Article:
How architect Luc Bouliane brought an old brick home up to speed
There’s a local typology that architect Luc Bouliane calls “the Toronto addition”: you start with a boxy house and then add (surprise!) yet another box out back. When Bouliane opened his firm, he vowed that he would never build one. That is until 2012, when Ryan Wiley and Brian Vandervecht hired him to add an extension to their century home in Leslieville. Though it was an elegant brown-stone, it had poorly proportioned rooms, and it failed – spectacularly – to make use of the 7.5-metre-wide lot. Bouliane, known for his organic and geomorphic forms, devised a gemlike addition that transforms the feeling of the entire house.
The shape is what you might call a nonahedron (or a nine-faced polyhedron). Bouliane refers to it as a “thing” – a cluster of folded cedar-and-aluminum-clad panels, which bulges at the north and south ends, adding more than a metre to the width of the building. The structure then folds back in and grips the sides of the house like a barnacle on a rock. Walk in from the back patio and you’re in a spacious kitchen (perfect for house parties), that angles slightly to capture the southern winter light. The generous 60-centimetre-deep cabinetry enables Wiley and Vandervecht, both self-described neat freaks, to keep the interiors spotless.
The front of the house is rectilinear and small but becomes oblique and spacious as you move toward the back. A partial divider separates the living area from the kitchen and dining room. Lengthwise, along the northern wall, Bouliane set the closets, powder room, ceiling bulkhead and cabinetry on a diagonal line, cranking the room southward into the extended kitchen.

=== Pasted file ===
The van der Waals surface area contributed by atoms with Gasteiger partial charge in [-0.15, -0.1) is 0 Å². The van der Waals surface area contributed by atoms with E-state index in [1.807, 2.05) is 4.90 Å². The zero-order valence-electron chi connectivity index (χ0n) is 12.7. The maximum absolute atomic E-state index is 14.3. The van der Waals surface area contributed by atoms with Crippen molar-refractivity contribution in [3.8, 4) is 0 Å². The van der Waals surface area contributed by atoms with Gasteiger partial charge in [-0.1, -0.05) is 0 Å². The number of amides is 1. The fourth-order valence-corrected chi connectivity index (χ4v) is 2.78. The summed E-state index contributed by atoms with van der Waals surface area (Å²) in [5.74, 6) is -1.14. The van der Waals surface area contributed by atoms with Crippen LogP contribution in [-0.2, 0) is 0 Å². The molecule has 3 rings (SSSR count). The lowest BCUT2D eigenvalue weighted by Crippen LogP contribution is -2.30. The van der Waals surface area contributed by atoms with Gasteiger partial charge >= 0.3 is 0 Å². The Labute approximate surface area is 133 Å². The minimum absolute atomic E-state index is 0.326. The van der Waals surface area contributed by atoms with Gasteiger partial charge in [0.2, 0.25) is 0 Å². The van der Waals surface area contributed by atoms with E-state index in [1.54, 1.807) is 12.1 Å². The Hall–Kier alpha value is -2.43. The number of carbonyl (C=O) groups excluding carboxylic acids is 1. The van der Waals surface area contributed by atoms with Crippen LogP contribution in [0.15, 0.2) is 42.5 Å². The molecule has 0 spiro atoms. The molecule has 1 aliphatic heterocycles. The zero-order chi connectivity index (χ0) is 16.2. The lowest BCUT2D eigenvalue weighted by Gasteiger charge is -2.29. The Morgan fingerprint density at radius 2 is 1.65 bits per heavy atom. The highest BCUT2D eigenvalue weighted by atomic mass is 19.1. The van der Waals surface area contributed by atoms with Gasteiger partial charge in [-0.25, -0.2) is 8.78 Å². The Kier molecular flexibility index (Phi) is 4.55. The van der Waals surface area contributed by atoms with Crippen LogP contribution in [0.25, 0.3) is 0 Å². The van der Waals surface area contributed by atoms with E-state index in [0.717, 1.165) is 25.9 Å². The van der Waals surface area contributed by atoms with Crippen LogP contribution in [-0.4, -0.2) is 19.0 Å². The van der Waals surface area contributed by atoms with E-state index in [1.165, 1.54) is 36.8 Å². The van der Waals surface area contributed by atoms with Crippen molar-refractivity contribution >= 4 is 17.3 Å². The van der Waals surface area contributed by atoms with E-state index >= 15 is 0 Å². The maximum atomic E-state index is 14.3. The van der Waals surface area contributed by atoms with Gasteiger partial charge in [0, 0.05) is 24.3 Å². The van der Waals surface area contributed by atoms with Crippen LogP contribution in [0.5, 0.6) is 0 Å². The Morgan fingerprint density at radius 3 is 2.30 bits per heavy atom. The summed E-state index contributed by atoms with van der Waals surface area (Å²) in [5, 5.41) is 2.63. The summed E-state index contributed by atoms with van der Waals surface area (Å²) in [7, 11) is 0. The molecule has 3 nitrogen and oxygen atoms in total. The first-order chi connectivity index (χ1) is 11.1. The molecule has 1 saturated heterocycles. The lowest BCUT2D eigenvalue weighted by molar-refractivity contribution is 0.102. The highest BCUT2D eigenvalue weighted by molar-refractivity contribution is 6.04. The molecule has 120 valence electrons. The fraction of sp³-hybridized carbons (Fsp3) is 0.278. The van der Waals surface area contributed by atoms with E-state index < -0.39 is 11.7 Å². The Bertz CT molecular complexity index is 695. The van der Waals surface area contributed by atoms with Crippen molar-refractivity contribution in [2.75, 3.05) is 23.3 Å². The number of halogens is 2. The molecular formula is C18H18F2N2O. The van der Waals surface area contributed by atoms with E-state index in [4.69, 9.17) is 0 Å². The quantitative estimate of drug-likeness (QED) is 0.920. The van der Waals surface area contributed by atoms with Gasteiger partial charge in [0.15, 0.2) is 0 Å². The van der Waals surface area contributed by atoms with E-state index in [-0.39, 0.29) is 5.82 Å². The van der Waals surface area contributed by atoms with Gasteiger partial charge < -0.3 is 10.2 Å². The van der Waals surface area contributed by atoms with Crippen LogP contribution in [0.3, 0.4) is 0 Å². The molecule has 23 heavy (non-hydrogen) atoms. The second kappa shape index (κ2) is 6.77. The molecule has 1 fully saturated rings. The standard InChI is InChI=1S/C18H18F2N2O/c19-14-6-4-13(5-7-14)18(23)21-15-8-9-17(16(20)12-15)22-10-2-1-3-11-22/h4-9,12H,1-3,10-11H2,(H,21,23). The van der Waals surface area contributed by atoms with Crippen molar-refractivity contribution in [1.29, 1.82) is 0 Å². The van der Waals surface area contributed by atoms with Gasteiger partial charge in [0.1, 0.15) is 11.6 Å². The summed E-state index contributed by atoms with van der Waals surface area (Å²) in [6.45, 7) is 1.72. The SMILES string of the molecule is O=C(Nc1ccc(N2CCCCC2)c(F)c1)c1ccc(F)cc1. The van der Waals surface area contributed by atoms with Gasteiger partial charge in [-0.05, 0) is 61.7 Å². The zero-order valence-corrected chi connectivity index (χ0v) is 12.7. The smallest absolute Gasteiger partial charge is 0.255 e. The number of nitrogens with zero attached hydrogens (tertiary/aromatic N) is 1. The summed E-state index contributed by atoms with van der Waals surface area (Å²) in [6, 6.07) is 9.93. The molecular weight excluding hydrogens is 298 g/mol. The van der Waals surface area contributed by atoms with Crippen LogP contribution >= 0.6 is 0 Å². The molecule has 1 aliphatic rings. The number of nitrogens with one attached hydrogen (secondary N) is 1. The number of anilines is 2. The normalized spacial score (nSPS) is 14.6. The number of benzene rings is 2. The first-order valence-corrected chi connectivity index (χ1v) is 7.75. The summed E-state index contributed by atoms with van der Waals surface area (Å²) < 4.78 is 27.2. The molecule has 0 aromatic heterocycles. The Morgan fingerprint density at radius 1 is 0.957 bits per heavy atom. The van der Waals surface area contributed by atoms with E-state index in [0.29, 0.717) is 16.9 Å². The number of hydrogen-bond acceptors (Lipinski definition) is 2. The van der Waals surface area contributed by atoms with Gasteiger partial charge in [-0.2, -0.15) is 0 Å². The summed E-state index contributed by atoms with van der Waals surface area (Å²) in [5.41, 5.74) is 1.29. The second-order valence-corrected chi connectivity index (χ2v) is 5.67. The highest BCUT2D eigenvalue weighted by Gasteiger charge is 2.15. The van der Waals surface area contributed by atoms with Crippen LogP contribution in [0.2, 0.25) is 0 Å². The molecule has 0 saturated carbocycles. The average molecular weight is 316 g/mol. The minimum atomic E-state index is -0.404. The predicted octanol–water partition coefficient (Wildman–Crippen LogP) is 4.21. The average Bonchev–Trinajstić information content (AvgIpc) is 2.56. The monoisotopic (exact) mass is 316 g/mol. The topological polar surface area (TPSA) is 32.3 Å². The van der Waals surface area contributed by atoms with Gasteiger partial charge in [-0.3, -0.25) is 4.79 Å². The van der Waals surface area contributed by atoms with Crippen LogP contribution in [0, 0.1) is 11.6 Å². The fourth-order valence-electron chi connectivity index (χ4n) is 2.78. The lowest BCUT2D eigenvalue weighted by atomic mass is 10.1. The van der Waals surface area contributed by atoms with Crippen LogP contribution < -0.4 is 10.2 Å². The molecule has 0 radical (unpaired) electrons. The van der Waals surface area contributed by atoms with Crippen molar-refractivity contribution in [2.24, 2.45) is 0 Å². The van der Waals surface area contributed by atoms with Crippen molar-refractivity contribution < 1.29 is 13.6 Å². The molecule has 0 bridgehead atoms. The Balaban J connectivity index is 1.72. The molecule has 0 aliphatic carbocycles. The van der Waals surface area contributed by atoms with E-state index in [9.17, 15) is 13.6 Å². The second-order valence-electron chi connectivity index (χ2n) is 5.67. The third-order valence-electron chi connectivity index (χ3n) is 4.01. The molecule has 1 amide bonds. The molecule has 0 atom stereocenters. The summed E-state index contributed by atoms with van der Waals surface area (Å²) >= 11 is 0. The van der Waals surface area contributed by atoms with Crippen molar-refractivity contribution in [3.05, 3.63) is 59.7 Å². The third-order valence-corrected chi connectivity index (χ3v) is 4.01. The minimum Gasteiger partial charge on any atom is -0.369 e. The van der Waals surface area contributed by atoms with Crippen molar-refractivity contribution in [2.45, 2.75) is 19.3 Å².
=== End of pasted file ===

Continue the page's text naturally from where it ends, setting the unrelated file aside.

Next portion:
There’s nothing overbearing about this irregular shape, which Bouliane offsets by working with a simple, consistent material palette: wide-plank oak floors, white walls and occasional touches of grey Brazilian slate. Many of the built-ins also gesture, subtly, to the angular nature of the house. The quartz-topped kitchen island is positioned to complement the diagonal wall, and the guards on the stairwell – made from medium-density fibreboard instead of glass to prevent fingerprints – have trapezoidal shapes, much like the addition.
Upstairs, Bouliane shrunk the less hard-working rooms in favour of generous spaces where the couple needs them most. He reduced the second-floor guest-room suite for a gracious office and lounge. And he opted for an open-concept third floor, including a luxurious walk-in closet with separate bedroom and bathroom entrances. The carefully proportioned rooms make elegant use of limited space, and the subtle angles defy boxy Toronto conventions. The home might be functional and tidy, but it sure ain’t no square.
Originally published in Issue 4, 2016 as Back to the Future.